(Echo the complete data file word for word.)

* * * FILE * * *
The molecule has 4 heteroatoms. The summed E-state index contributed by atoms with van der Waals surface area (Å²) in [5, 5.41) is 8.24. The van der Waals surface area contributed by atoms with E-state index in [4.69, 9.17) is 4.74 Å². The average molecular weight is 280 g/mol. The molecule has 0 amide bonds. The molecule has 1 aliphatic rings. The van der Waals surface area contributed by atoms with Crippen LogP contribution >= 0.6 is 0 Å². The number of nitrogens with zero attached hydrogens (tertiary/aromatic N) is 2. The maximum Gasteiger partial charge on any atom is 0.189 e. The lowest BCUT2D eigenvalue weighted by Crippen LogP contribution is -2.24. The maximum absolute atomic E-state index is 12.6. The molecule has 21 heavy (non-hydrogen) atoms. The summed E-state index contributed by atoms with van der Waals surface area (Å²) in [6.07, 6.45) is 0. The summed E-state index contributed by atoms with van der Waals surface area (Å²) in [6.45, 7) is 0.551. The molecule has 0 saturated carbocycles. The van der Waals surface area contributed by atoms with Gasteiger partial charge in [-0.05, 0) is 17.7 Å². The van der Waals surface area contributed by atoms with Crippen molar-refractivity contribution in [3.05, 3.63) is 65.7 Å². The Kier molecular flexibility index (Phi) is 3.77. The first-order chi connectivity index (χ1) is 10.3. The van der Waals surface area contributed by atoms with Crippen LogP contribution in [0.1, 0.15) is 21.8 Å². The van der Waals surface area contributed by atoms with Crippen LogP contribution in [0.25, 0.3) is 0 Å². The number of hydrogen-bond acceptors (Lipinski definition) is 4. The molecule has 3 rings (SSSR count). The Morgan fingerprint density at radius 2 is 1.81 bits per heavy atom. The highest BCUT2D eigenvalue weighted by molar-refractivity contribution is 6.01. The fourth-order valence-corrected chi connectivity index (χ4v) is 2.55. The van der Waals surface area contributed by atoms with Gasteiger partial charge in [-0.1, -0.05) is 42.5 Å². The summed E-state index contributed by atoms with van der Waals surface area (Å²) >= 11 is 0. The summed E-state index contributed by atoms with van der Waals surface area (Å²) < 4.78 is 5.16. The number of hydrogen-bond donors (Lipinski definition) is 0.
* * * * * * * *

The molecule has 4 heteroatoms. The summed E-state index contributed by atoms with van der Waals surface area (Å²) in [5, 5.41) is 8.24. The van der Waals surface area contributed by atoms with E-state index in [4.69, 9.17) is 4.74 Å². The average molecular weight is 280 g/mol. The molecule has 0 amide bonds. The molecule has 1 aliphatic rings. The van der Waals surface area contributed by atoms with Crippen LogP contribution >= 0.6 is 0 Å². The number of nitrogens with zero attached hydrogens (tertiary/aromatic N) is 2. The maximum Gasteiger partial charge on any atom is 0.189 e. The lowest BCUT2D eigenvalue weighted by Crippen LogP contribution is -2.24. The maximum absolute atomic E-state index is 12.6. The molecule has 21 heavy (non-hydrogen) atoms. The summed E-state index contributed by atoms with van der Waals surface area (Å²) in [6.07, 6.45) is 0. The summed E-state index contributed by atoms with van der Waals surface area (Å²) in [6.45, 7) is 0.551. The molecule has 0 saturated carbocycles. The van der Waals surface area contributed by atoms with Gasteiger partial charge in [-0.05, 0) is 17.7 Å². The van der Waals surface area contributed by atoms with Crippen molar-refractivity contribution in [3.05, 3.63) is 65.7 Å². The Kier molecular flexibility index (Phi) is 3.77. The first-order chi connectivity index (χ1) is 10.3. The van der Waals surface area contributed by atoms with Crippen LogP contribution in [0.1, 0.15) is 21.8 Å². The van der Waals surface area contributed by atoms with Crippen LogP contribution in [0.25, 0.3) is 0 Å². The number of hydrogen-bond acceptors (Lipinski definition) is 4. The molecule has 3 rings (SSSR count). The Morgan fingerprint density at radius 2 is 1.81 bits per heavy atom. The highest BCUT2D eigenvalue weighted by molar-refractivity contribution is 6.01. The fourth-order valence-corrected chi connectivity index (χ4v) is 2.55. The van der Waals surface area contributed by atoms with Gasteiger partial charge in [-0.1, -0.05) is 42.5 Å². The summed E-state index contributed by atoms with van der Waals surface area (Å²) >= 11 is 0. The summed E-state index contributed by atoms with van der Waals surface area (Å²) < 4.78 is 5.16. The number of hydrogen-bond donors (Lipinski definition) is 0.